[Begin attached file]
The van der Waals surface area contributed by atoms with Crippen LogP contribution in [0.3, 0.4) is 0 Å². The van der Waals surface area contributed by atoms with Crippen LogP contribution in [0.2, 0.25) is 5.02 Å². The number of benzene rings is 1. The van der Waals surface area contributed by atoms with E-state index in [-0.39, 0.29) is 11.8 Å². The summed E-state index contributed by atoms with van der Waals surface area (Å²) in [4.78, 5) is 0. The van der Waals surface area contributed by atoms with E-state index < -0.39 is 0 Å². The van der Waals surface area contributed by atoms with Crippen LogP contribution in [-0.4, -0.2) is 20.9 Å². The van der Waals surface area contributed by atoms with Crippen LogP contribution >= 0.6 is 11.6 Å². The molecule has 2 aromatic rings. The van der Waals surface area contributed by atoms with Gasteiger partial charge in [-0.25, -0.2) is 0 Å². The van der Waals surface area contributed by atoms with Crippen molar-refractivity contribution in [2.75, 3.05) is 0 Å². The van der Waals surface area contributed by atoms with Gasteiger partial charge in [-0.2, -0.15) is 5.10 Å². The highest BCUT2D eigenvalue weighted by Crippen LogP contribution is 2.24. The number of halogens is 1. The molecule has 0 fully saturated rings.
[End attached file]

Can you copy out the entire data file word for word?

The van der Waals surface area contributed by atoms with Crippen LogP contribution in [0.3, 0.4) is 0 Å². The van der Waals surface area contributed by atoms with Crippen LogP contribution in [0.2, 0.25) is 5.02 Å². The number of benzene rings is 1. The van der Waals surface area contributed by atoms with E-state index in [-0.39, 0.29) is 11.8 Å². The summed E-state index contributed by atoms with van der Waals surface area (Å²) in [4.78, 5) is 0. The van der Waals surface area contributed by atoms with E-state index < -0.39 is 0 Å². The van der Waals surface area contributed by atoms with Crippen LogP contribution in [-0.4, -0.2) is 20.9 Å². The van der Waals surface area contributed by atoms with Crippen LogP contribution >= 0.6 is 11.6 Å². The molecule has 2 aromatic rings. The van der Waals surface area contributed by atoms with Gasteiger partial charge in [-0.25, -0.2) is 0 Å². The van der Waals surface area contributed by atoms with Crippen molar-refractivity contribution in [2.75, 3.05) is 0 Å². The van der Waals surface area contributed by atoms with Gasteiger partial charge in [-0.2, -0.15) is 5.10 Å². The highest BCUT2D eigenvalue weighted by Crippen LogP contribution is 2.24. The number of halogens is 1. The molecule has 0 fully saturated rings.